• The libraries plan to develop canonical XML representations of data (longitudinal data, GIS, etc.) that will enable searching across common data elements within multiple data sets.
      • Data sets will be archived with the database management system application. RUcore repository staff will monitor and implement upgrades and changes to the database management system to insure that the data set remains usable.
      • Data sets will be stored in comma separated value (CSV) format, as well as in plain text, to insure that data sets can be migrated and interpreted without the database management system application.

      Canonical representations for text created in commercial off the shelf (COTS) applications will be created in a similar fashion, using the forthcoming electronic theses and dissertation collection as a test bed. Multiple format-independent representations will be created, including:

      • High resolution TIFF images for graphical representations of each page that are very faithful to the source. PDF will be the display format, but since it is a vendor-proprietary application, PDF is not suitable for a digital master file.
      • Rich Text Format (RTF) versions will be created for most documents created with commercial word processing. RTF is an international, vendor-independent format that maintains most formatting features.
      • Ultimately, an XML representation for electronic theses and dissertations will be created. The international ETD community is developing the ETD-ML language, an XML application for electronic theses and dissertations that will create an application-independent format for theses and dissertations that maintains the creator's formatting and use of applications, such as MathML, to represent mathematical and statistical symbols.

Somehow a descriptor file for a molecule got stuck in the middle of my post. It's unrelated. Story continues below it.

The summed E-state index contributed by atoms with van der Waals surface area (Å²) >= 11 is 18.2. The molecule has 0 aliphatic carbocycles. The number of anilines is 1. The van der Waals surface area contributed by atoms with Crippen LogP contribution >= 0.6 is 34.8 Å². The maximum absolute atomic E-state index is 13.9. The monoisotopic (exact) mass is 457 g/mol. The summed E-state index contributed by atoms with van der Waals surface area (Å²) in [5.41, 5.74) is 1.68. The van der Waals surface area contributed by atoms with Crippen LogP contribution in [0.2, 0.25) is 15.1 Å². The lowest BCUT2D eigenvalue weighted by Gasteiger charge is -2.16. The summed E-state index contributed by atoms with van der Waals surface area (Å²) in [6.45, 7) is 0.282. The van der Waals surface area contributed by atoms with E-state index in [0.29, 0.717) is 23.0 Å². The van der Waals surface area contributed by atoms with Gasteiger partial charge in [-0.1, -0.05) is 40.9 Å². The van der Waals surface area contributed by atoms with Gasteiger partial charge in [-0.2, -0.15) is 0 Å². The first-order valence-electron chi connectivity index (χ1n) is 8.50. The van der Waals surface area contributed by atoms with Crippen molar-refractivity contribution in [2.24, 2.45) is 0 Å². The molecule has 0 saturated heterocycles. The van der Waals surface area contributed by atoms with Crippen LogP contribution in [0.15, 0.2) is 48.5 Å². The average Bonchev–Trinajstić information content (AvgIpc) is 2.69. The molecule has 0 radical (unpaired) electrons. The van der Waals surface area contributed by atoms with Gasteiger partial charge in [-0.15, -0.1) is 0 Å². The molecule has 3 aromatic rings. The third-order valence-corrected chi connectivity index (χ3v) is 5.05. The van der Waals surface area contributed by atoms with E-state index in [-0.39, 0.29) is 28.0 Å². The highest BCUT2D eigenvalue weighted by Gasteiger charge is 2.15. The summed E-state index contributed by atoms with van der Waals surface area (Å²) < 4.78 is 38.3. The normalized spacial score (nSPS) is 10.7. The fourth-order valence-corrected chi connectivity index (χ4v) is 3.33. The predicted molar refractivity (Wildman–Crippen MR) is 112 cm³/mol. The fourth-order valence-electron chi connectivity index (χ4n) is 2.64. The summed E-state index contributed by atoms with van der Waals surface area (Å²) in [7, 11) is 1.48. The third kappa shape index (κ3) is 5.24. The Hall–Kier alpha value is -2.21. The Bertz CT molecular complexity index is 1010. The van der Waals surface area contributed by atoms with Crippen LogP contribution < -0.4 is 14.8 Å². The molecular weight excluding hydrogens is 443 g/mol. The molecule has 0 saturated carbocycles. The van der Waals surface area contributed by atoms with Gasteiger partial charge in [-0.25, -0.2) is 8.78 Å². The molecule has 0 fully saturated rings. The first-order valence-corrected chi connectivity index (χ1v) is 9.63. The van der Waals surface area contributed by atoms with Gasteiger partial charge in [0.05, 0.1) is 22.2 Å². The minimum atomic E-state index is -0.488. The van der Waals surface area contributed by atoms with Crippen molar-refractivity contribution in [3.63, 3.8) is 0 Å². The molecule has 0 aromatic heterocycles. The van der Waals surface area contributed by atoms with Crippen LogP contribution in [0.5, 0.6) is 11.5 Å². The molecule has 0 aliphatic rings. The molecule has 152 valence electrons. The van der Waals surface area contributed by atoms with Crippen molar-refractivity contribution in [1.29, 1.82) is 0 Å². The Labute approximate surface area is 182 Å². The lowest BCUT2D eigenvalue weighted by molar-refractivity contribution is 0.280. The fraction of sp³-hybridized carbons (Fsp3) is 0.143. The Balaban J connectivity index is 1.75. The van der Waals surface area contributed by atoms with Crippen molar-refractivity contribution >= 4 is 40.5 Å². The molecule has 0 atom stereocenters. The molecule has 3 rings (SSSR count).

2. Preservation is also dependent on a well-designed storage management system that makes use of online, near line, and offline storage, including climate-controlled off-site storage. RUcore's tiered storage system enables the libraries to maintain, manage and synchronize multiple copies of each master file. This redundancy insures that files are safeguarded against corruption or loss and readily available whenever a researcher needs access.
  3. RUcore's data model and metadata system are also critical for monitoring and maintaining files. RUcore employs a simple, event-based model as the underlying data model for all information sources. This simple data model is context-independent, to meet the needs of current and future researchers and students and to insure that researchers in different fields can locate and use the same data for different purposes. Context can be layered on top of the core data model to meet the needs of the owning researchers and their research community.